LH-V. The Emergence of Post-Modern Thinking

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by Msgr. Eugene Kevane
©2003 The Miriam Press. All Rights Reserved

V. The Emergence of Post-Modern Thinking

The fact that a different kind of thinking has been growing gradually in the 20th Century, bearing witness to the dated character of Modernity and its view of history, can be documented richly, for it is actually the function of a many-sided scientific progress. It is the fall-out from the contemporary knowledge explosion. Only the chief areas can be outlined here, with an almost random indication of works which introduce the inquiring mind into this new intellectual situation.

The End of the Modern Age

The concept Post-Modern seems to have dawned first, fittingly enough, in the mind of a philosopher experiencing the anguish of World War I. The philosopher was Nicholas Berdyaev.

“The academical division of history into three parts, ancient, medieval and modern,” he writes, “will soon become obsolete and will be banished from the textbooks. Contemporary history is being wound up. An unknown era is upon us, and it must be given a name. The old measures of history are no longer serviceable, as we realized with a sudden shock when the World War broke out…. The rhythm of history is changing: it is becoming catastrophic…. We are entering…this new era joylessly and without much hope. We can no longer believe in the theories of progress which deceived the minds of the nineteenth century and made the near future seem always to be better, more beautiful, and more desirable than what had gone before…. What is the explanation of this crisis of European civilization?… Modern history, now coming to an end, was conceived at the time of the Renaissance. We are witnessing the end of the Renaissance.”1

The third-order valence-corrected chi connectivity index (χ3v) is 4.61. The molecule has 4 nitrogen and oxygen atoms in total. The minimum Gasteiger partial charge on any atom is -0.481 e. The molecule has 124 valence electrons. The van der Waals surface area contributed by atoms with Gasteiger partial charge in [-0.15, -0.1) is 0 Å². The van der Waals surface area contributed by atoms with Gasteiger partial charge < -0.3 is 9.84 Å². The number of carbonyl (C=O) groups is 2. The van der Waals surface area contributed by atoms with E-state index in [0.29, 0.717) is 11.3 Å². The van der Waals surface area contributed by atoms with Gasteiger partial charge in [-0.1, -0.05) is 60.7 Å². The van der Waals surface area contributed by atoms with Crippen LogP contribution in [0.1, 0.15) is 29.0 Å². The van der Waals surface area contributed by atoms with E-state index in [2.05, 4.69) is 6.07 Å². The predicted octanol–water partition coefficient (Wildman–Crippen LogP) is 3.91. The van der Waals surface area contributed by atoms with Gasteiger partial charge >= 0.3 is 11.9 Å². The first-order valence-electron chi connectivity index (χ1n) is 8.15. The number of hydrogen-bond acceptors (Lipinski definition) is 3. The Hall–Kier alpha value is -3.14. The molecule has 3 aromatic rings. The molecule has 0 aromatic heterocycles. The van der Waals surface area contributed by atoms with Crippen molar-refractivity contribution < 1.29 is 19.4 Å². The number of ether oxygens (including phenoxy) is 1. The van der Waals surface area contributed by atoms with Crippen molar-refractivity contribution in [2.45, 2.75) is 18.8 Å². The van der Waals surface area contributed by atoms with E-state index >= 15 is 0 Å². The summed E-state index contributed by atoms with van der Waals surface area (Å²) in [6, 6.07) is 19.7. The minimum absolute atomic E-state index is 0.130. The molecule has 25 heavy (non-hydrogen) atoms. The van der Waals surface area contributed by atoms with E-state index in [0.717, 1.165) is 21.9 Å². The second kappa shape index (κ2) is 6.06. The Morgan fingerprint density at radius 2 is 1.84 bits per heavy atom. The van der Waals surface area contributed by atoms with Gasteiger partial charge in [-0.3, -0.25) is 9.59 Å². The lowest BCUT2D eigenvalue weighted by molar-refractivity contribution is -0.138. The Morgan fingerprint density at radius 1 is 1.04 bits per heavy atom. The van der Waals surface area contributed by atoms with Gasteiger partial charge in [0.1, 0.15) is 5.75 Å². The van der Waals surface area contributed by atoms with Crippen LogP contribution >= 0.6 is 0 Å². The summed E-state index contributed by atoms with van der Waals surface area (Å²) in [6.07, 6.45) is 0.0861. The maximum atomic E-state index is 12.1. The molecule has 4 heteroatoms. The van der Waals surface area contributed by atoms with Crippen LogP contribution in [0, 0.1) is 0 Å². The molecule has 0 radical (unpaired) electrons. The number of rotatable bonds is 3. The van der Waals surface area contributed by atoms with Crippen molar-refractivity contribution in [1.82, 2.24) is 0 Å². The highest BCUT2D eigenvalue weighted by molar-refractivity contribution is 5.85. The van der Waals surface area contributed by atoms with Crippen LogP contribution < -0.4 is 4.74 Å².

Forty years later the concept “Post-Modern” was no longer philosophically new. The Jewish thinker, Will Herberg, discusses Berdyaev and Maritain among others as “heralds of the post-modern mind, trailblazers in the great if not always definable movement of thought that is striving to go beyond the confident positivism, naturalism, and scientism that are the hallmarks of modernity”; and he speaks of “the metaphysical hunger that cannot be stilled with the dry husks of nineteenth-century platitudes.”2 But the beginnings in philosophy antedated the external social catastrophe of World War I and its definitive termination of the Religion of Progress and its “philosophical faith.” Edmund Husserl, for example, was already post-modern in 1900 when he first published Logische Untersuchungen, his devastating critique of positivism and empiricism, the very heart of the philosophizing which had been characteristic of the Modern Age as such.3